media update’s Jenna Cook takes you through the stories that made headlines in February.

2019 is the year digital advertising becomes bigger than traditional advertising

The news: Earlier this month, eMarketer predicted that 2019 will be the year that digital will beat traditional. Now, we’re not talking ‘beat’ in terms of consumer preference or even ROI (although it may turn out to be more lucrative on those fronts as well), but we are saying that, for the first time in history, digital ad spend will outweigh that of traditional ads. #BigNewsAlert

Monica Peart, eMarketer forecasting director, says, “The steady shift of consumer attention to digital platforms has hit an inflection point with advertisers, forcing them to now turn to digital to seek the incremental gains in reach and revenues.”

Let’s break that down a bit: First thing’s first, Peart isn’t calling an end to traditional media – and in fact, we won’t see an end anytime soon because it’s still a highly lucrative industry. What she is saying is that, over the last few years, the media industry has seen a trend in the way people consume content – that trend is shifting in favour of digital. And if consumers are leaning towards digital, then advertisers need to follow suit in order to keep making money.

Why it’s making headlines: It would seem that digital ad spend surpassing that of traditional was never a matter of if but rather when. But the question the media industry should be asking is: Where does this leave us?

It’s no secret that print publications make most of their revenue through advertising, and if advertisers are becoming increasingly unwilling to advertise through traditional mediums, i.e., print, then how will the publication industry survive?

The answer may lie in embracing the digital age and turning to online content and paywalls, or it could lie in publications convincing advertisers to spend a higher portion of their traditional ad budgets on print. Whatever it is, we’re watching intently as the future of print media unfolds.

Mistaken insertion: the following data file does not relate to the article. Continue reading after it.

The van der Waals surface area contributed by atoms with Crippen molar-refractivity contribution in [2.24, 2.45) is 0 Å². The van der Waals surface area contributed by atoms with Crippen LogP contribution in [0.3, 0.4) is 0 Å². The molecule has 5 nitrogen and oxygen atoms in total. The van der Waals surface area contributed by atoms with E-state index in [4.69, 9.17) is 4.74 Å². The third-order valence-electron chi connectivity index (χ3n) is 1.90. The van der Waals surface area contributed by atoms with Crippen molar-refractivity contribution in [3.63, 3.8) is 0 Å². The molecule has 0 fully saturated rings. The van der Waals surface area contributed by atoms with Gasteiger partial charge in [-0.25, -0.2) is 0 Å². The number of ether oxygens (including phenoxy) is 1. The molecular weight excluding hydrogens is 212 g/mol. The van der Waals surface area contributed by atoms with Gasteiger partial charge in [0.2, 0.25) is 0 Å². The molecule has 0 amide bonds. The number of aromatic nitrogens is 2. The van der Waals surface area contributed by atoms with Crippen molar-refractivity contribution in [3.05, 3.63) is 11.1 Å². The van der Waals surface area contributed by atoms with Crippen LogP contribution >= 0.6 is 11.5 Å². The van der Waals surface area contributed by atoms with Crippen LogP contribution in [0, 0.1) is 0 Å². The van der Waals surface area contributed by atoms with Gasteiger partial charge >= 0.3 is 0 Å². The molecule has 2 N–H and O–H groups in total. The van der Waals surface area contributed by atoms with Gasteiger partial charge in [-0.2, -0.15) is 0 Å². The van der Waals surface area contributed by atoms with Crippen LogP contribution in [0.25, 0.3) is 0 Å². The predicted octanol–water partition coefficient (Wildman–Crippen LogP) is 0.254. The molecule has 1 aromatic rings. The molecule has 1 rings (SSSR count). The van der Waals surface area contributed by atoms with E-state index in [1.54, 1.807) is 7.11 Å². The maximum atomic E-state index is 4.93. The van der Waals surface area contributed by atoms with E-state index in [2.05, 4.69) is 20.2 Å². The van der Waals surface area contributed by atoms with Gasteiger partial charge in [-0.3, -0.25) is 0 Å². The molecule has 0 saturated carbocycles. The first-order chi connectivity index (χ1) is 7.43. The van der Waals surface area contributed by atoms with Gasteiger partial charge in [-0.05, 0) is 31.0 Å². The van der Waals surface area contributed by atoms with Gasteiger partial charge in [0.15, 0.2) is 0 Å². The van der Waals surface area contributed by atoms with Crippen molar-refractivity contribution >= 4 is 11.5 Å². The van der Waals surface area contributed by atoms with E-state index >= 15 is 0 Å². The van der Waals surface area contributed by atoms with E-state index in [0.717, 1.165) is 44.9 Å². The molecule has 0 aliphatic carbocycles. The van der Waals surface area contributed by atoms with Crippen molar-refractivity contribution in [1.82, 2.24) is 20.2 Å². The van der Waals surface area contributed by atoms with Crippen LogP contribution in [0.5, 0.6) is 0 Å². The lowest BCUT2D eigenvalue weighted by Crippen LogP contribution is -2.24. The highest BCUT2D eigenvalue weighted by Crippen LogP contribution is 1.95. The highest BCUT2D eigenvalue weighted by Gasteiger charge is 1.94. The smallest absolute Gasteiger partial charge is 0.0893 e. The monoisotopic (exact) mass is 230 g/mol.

Google claims to be fighting misinformation, but is that enough?

The news: Google revealed its plan to combat misinformation at a security conference in Germany earlier this month. The information giant claimed to be ‘working hard in a number of areas, including using quality signals to help surface better content across its various divisions; Google News, Google Search and YouTube.

This comes hot on the heels of a scandal claiming that YouTube can be ‘used to forge networks of people engaged in exploitation of children’. Yes, it’s as bad as it sounds. And it has caused many of YouTube’s biggest supporters – such as Walt Disney Co, Hasbro Inc and Kellogg Co – to put their advertising on hold.

Why it’s making headlines: Consumers, and advertisers, count on platforms like Google not to just monitor offensive content, but to also remove it as soon as it’s discovered. Why? So that they can rest safe in the knowledge that the content they’re consuming is not only true but ethical too.

Also, one has to wonder: if Walt Disney Co, Hasbro Inc and Kellogg Co are no longer spending their money on YouTube … then where exactly are they spending it?

Audible ‘news flashes’ are on the horizon

The news: While voice-activated speakers aren’t exactly new – hey Siri and Alexa – what is new is their potential to change the way people consume news. You read that right – change the way people consume news!

You may be wondering how this is possible Well, earlier this month, The New York Times announced that it’s seriously looking into launching voice-enabled products for these voice-activated speakers. One said product is called ‘The New York Times Briefing’.

Editor of voice platforms, Dan Sanchez, shares the idea behind these products: “You’re asking for news or for the weather in the morning while you’re brushing your teeth or getting dressed, and you may not have time to sit and listen to a 30-minute podcast, but you want something that’s quickly digestible before you go to work for the day.”

Why it’s making headlines: These voice-enabled products are a way for publishers to not only create another revenue stream (see point one), but also remain relevant in the fast-paced digital age.

As podcasting, and audible content in general, becomes a more acceptable and convenient form of trusted content, it makes sense for publishers to adopt the trend.

What are your thoughts on the prediction that digital ad spend will beat that of traditional advertising? Let us know in the comments section below.

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With digital media spend set to outweigh its traditional counterpart, there are a few things you – the journalist – should be familiar with. Learn more in our article, 10 Digital media terms every journalist should know.
*Image courtesy of Vecteezy